I believe these men continue to have an influence in the twenty-first century. We can learn a great deal personally from their perseverance, calling, and dedication, and corporately as we consider the power of the gospel and the mission of God. 

 

 

Excerpts of this blog are taken from a research paper by Cas Monaco for SEBTS dated 2013.

[1] Bill J. Leonard, Baptist Ways, A History (Valley Forge: Judson Press, 2003), 263.

[2] Thabiti M. Anyabwile, The Faithful preacher, Recapturing the Vision of Three Pioneering African-American Pastors (Crossway, Wheaton, 2007), 18.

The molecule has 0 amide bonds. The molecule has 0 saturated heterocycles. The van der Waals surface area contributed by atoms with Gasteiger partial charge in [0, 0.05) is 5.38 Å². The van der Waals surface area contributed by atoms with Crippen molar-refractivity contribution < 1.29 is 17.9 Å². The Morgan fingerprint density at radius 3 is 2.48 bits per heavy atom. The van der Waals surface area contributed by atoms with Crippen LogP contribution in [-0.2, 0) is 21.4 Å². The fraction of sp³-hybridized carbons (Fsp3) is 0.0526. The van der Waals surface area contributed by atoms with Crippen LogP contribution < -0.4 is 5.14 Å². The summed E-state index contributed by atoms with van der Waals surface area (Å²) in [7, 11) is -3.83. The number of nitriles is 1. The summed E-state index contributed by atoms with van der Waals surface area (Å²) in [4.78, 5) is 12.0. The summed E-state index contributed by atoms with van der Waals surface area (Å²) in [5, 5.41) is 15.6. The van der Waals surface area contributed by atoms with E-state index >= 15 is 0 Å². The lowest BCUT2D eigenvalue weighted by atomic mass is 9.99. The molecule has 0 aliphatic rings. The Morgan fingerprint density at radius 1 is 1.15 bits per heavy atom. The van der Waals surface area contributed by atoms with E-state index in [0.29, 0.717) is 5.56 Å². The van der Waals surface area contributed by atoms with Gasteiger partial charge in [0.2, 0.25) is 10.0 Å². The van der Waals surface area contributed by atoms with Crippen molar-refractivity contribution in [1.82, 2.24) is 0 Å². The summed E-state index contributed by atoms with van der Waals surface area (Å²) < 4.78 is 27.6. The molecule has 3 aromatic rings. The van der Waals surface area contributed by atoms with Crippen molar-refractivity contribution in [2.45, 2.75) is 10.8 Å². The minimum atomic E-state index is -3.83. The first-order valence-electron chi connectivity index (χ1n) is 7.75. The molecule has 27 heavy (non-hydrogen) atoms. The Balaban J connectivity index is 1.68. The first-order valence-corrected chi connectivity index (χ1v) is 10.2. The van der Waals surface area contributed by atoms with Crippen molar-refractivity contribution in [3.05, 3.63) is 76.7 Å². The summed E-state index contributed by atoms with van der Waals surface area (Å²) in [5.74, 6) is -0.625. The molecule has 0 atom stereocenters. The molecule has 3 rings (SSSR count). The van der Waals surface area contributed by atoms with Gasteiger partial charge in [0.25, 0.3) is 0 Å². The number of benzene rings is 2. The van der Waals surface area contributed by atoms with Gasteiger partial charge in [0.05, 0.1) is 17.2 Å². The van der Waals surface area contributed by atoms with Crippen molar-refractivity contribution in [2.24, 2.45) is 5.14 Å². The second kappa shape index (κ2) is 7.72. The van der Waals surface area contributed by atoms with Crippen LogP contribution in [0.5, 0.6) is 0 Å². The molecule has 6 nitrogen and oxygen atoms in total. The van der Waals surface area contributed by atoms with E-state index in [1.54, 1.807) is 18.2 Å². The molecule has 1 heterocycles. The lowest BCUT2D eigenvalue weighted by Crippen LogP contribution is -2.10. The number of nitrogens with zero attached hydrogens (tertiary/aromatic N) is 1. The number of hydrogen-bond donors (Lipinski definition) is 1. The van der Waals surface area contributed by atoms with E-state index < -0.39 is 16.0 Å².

[3] Phil Zukerman, DuBois on Religion, (Walnut Creek: AltaMira Press, 2000), 76.

[4] Ibid, 77.

[5] (Taylor 1998, 16)

[6] (Taylor 1998, 82)

 

Harriet Tubman: The Moses of Her People

I wrote this piece a few years ago for a PhD seminar. We were instructed to write a brief biography of a theological influencer, and I found myself intrigued and humbled by the profound influence of Harriet Tubman. Although thoroughly  uneducated, her "applied theology" reverberates across U.S. history, and reveals a God who refuses to be limited by academic definition. At the outset let me say, this brief biography does not capture all there is to know about Harriet Tubman, the footnotes at the end provide access to more information if you are so inclined.